"There are no standard schools....Neither is there a fixed syllabus or curriculum; instead, the state sets out various goals in 19 different subjects that students are expected to reach within a fixed number of hours and it's up to each school how they go about teaching the material."
How refreshing for a government to recognize that one size does NOT fit all when it comes to education!
"The main reason Sweden has come to people's notice is the way it's funded. Each student comes with his or her own price tag and the state - or rather the municipality (ie the local education authority) has to pay. Within a few practical parameters, students may choose which school they want to go to and what programme they want to study, and the municipality has to oblige....If parents don't like their local school they can apply to ones that are further away - though they will have to meet the child's transportation costs. And if they really don't like anything on offer from the state, they can send their child to an independent school. Or even start one up themselves."
Wow, what a concept- allowing all parents (not just wealthy ones) to choose the school that is the best match for their child's needs. The Swedes also permit vouchers to be used at religious-affiliated schools, so that parents can send their children to schools that reinforce their family's values.
Critics of vouchers in the U.S. often claim that implementing a voucher system will benefit the rich at the expense of government-run schools. Sweden's experience shows these fears are exaggerated. Poorer Swedes actually choose private schools at a higher rate than do affluent ones. Also, student performance at government-run schools has increased, lending credence to the argument that increased competition leads to a push for quality improvement.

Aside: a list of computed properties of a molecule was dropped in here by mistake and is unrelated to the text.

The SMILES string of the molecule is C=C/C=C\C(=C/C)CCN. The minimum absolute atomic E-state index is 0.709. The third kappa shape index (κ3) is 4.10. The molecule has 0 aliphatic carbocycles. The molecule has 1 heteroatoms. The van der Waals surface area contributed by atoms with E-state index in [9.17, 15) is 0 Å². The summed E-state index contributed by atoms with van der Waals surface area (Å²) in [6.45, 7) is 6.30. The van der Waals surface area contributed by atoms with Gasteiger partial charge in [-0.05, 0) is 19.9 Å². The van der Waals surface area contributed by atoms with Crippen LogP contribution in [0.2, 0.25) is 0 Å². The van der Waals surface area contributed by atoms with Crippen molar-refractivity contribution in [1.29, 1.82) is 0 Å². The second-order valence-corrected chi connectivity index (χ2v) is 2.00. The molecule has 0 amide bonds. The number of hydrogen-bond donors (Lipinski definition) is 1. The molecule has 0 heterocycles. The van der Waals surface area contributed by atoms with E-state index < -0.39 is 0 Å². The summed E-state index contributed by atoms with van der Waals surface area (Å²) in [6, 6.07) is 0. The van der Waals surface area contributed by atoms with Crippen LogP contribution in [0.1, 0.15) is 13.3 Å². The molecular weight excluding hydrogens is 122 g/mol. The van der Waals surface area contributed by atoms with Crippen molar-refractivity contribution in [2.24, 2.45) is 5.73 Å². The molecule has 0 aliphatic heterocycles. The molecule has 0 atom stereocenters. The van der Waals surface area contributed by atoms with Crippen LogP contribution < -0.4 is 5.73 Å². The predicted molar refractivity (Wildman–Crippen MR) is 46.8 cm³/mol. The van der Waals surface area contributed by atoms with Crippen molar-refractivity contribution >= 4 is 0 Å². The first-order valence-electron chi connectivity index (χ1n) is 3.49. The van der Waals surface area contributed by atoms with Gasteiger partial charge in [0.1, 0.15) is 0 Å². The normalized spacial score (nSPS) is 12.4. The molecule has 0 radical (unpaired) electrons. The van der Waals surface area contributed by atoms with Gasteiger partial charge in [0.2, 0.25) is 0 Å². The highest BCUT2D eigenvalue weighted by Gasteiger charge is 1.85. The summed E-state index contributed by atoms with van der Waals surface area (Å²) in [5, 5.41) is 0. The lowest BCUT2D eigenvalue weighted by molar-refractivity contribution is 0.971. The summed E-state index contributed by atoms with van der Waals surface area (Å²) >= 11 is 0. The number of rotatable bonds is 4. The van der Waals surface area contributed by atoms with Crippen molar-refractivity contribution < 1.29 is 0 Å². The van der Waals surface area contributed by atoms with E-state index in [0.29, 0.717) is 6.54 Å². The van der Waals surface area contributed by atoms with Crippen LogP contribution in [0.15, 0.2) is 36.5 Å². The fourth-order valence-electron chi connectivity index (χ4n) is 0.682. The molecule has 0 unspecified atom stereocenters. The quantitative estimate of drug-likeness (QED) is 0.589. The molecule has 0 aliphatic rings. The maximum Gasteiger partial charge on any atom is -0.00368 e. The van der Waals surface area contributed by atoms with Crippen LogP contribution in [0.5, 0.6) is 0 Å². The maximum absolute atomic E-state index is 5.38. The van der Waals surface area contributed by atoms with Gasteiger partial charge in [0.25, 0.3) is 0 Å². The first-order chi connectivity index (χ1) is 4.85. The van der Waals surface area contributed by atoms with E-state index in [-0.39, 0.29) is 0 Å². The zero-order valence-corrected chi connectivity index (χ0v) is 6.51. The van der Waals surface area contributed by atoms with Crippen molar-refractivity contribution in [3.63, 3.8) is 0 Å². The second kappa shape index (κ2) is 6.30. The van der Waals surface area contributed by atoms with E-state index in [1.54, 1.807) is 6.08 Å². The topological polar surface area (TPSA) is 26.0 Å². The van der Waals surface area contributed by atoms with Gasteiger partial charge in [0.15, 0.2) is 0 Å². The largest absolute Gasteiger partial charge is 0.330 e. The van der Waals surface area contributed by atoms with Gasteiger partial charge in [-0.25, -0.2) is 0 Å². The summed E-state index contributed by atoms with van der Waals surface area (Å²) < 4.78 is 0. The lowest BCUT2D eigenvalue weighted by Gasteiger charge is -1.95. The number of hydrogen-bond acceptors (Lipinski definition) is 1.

While the Swedish voucher system is a major improvement over the current system here in the U.S., it is not perfect. It prohibits schools from selecting pupils on any basis other than first-come, first-serve (thereby effectively prohibiting specialized schools such as those for the gifted or with learning disabilities). Sweden also restricts private schools from charging tuition above the value of the voucher. If a voucher program with these restrictions were instituted where I live, most of the existing private schools would likely not participate. The voucher would be enough to cover tuition at some of the Catholic, Lutheran, and other Christian schools but not the local Jewish school and the secular private schools.
Vouchers should be like Pell Grants, where a student can use them at any accredited school. If it does not cover the full tuition at a particular school, families should be allowed to spend their own money or any scholarship money they receive to make up the gap.
This is the way that my health insurance works- I can either see a network doctor who has agreed to accept what Blue Cross is willing to pay or I can see any doctor I want but then I will be responsible for all the charges above and beyond the insurance payment. Most of the time, I do end up sticking with the network providers, but at least I have the freedom to go elsewhere should I so decide. I don't have to sacrifice my right to choose my doctor in order for the insurer to pay its share. The same should apply for educational vouchers.
Politicians looking to do something about the abysmal state of education in this country ought to take a look at Sweden's success with its voucher system.